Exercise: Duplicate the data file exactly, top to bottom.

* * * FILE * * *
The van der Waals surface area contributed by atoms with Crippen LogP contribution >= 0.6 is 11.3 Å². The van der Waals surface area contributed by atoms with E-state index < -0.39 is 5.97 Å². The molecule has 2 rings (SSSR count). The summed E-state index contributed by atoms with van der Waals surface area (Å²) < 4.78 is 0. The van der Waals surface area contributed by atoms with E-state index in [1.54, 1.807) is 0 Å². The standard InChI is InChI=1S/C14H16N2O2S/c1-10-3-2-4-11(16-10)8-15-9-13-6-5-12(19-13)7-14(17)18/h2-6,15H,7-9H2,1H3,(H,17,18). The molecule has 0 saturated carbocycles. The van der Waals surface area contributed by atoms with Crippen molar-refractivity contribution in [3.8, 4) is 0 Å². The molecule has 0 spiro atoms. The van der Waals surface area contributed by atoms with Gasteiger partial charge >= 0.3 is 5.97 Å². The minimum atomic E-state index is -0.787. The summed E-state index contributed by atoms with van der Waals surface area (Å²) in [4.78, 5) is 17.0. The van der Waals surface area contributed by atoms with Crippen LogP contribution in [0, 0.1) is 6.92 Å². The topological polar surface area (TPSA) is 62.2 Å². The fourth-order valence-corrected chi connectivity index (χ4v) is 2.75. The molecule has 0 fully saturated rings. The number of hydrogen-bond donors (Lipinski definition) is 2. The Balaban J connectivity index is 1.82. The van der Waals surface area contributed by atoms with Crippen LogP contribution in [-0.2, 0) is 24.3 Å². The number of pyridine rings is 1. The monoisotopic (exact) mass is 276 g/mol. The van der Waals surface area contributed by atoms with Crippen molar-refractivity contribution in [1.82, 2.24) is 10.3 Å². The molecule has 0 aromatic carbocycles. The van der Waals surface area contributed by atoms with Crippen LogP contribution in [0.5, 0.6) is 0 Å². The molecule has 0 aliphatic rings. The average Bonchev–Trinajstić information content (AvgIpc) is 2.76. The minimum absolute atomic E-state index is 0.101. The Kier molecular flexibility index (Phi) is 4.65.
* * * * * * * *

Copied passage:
The van der Waals surface area contributed by atoms with Crippen LogP contribution >= 0.6 is 11.3 Å². The van der Waals surface area contributed by atoms with E-state index < -0.39 is 5.97 Å². The molecule has 2 rings (SSSR count). The summed E-state index contributed by atoms with van der Waals surface area (Å²) < 4.78 is 0. The van der Waals surface area contributed by atoms with E-state index in [1.54, 1.807) is 0 Å². The standard InChI is InChI=1S/C14H16N2O2S/c1-10-3-2-4-11(16-10)8-15-9-13-6-5-12(19-13)7-14(17)18/h2-6,15H,7-9H2,1H3,(H,17,18). The molecule has 0 saturated carbocycles. The van der Waals surface area contributed by atoms with Crippen molar-refractivity contribution in [3.8, 4) is 0 Å². The molecule has 0 spiro atoms. The van der Waals surface area contributed by atoms with Gasteiger partial charge >= 0.3 is 5.97 Å². The minimum atomic E-state index is -0.787. The summed E-state index contributed by atoms with van der Waals surface area (Å²) in [4.78, 5) is 17.0. The van der Waals surface area contributed by atoms with Crippen LogP contribution in [0, 0.1) is 6.92 Å². The topological polar surface area (TPSA) is 62.2 Å². The fourth-order valence-corrected chi connectivity index (χ4v) is 2.75. The molecule has 0 fully saturated rings. The number of hydrogen-bond donors (Lipinski definition) is 2. The Balaban J connectivity index is 1.82. The van der Waals surface area contributed by atoms with Crippen LogP contribution in [-0.2, 0) is 24.3 Å². The number of pyridine rings is 1. The monoisotopic (exact) mass is 276 g/mol. The van der Waals surface area contributed by atoms with Crippen molar-refractivity contribution in [1.82, 2.24) is 10.3 Å². The molecule has 0 aromatic carbocycles. The van der Waals surface area contributed by atoms with Crippen LogP contribution in [0.5, 0.6) is 0 Å². The molecule has 0 aliphatic rings. The average Bonchev–Trinajstić information content (AvgIpc) is 2.76. The minimum absolute atomic E-state index is 0.101. The Kier molecular flexibility index (Phi) is 4.65.